When the European Union upbraids an African country for lax aviation oversight it is, by now, par for the course. When the EU does so with its biggest member state, Germany, that is an entirely different issue.

In the latest update of the so-called aviation blacklist, a document through which the EU's Air Safety Committee signals concerns about specific airlines and regulators—and bars some from operating in Europe—the group has taken the unusual step of singling out member states for oversight infractions. In particular, Germany and Spain are coming under fire because ramp inspections have shown an increase in the number of carriers registered in those countries with problems. In the case of both countries, EU officials met with the relevant state organizations—the Federal Aviation Office (LBA) in Germany and AESA in Spain—to discuss the matter.

Spanish officials responded by more closely examining several carriers operations and suspending some air operator certificates (AOC), while forcing others, such as Flightline, to implement action plans to address safety concerns.

German officials also increased oversight of some airlines, including suspension of AC (Air Charter) Hamburg's AOC. But the EU goes beyond infractions at airlines; it is concerned with failures at the top of the chain. “The root cause analysis of the performance of these air carriers revealed particular weakness in the oversight of these carriers,” the EU states in an update to its safety blacklist. It points a finger at “insufficient numbers of qualified personnel within the LBA, thus impacting upon Germany's ability to ensure oversight and limiting the LBA's ability to increase the level of oversight where necessary.”

The EU's Air Safety Committee reports that the German officials have said “no improvement in the situation would occur in 2011.” A review of LBA resources is now under way and that could lead to the situation improving starting next year.

The EU also says further meetings are planned with Russia to strengthen cooperation on aviation safety oversight.

While the EU's criticism is unusual, the actions are still far less serious than the steps taken in the case of Mozambique, where the safety experts report “significant deficiencies faced by the civil aviation authorities of this country as reported by the International Civil Aviation Organization (ICAO) in the framework of its Universal Safety Oversight Audit.” Overall, 77% of ICAO standards were not implemented in the country and “on certain critical elements such as the provision for qualified technical personnel, more than 98% of ICAO standards were not effectively implemented.”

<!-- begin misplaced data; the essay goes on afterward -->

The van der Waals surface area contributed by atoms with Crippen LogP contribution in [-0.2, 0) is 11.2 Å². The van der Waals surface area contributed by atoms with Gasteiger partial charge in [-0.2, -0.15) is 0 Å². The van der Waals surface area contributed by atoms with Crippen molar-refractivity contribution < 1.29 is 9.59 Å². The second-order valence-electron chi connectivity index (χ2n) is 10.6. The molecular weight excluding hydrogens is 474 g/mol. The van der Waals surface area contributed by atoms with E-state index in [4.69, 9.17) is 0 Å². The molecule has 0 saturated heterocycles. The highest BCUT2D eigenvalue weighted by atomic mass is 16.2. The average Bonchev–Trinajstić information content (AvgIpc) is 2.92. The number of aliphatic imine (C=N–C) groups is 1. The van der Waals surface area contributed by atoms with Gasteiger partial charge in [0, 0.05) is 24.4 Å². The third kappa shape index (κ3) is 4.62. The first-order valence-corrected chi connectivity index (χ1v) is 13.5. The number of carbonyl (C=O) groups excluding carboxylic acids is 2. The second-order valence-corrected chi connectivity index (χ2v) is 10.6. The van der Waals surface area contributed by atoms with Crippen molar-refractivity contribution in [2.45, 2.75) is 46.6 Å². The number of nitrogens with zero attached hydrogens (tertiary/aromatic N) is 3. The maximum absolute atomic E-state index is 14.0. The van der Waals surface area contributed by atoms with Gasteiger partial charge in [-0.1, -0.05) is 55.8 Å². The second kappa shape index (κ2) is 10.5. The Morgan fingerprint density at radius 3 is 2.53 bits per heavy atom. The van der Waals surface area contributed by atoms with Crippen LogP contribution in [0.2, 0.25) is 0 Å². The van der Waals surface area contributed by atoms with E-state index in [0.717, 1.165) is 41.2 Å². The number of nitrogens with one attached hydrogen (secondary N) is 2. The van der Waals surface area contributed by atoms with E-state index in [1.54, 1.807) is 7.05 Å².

Mozambique has been trying to rectify safety concerns, but the actions proposed so far have deemed insufficient. This is a blow for LAM-Mozambique Airlines, which wants to expand and initiate a fleet renewal program. The airline should avoid service disruptions, though, since its only flight to Europe is to Lisbon via a code-share arrangement with TAP Air Portugal.

The other newcomer to the blacklist is Air Madagascar. The airline's two Boeing 767s have been banned, with the EU citing “persisting deficiencies in their operation and oversight.” The problems were unearthed during ramp inspections in France. “The number of findings at [Safety Assessment of Foreign Aircraft] inspection, the repetition of the safety deficiencies and the fact that the situation is deteriorating since 2010 indicate a serious safety concern,” the EU notes.

But several carriers managed to extricate themselves from the blacklist, including Indonesia's Cardig Air, Republic Express, Asia Link and Air Maleo, and Ukraine's UMAir. And the EU notes that “the authorities of Angola, Cambodia, Kazakhstan and Kyrgyzstan have intensified their efforts to enforce the international safety standards. On this basis, some companies that are no longer engaged in commercial air transport have been taken off the list.”

Overall, the EU reports that 269 carriers are barred from operating in Europe. In 21 countries, a blanket ban is in place (although there are exceptions, such as in Indonesia). In other cases, specific airlines are blacklisted whereas the country is not, such as Surinam's Blue Wing, Ghana's Meridian Airways and Rwanda's Silverback Cargo Freighters.

Some other airlines can operate into the EU with restrictions, including only permitting some aircraft or requiring special inspections. This applies to TAAG Angolan Airlines and Iran Air.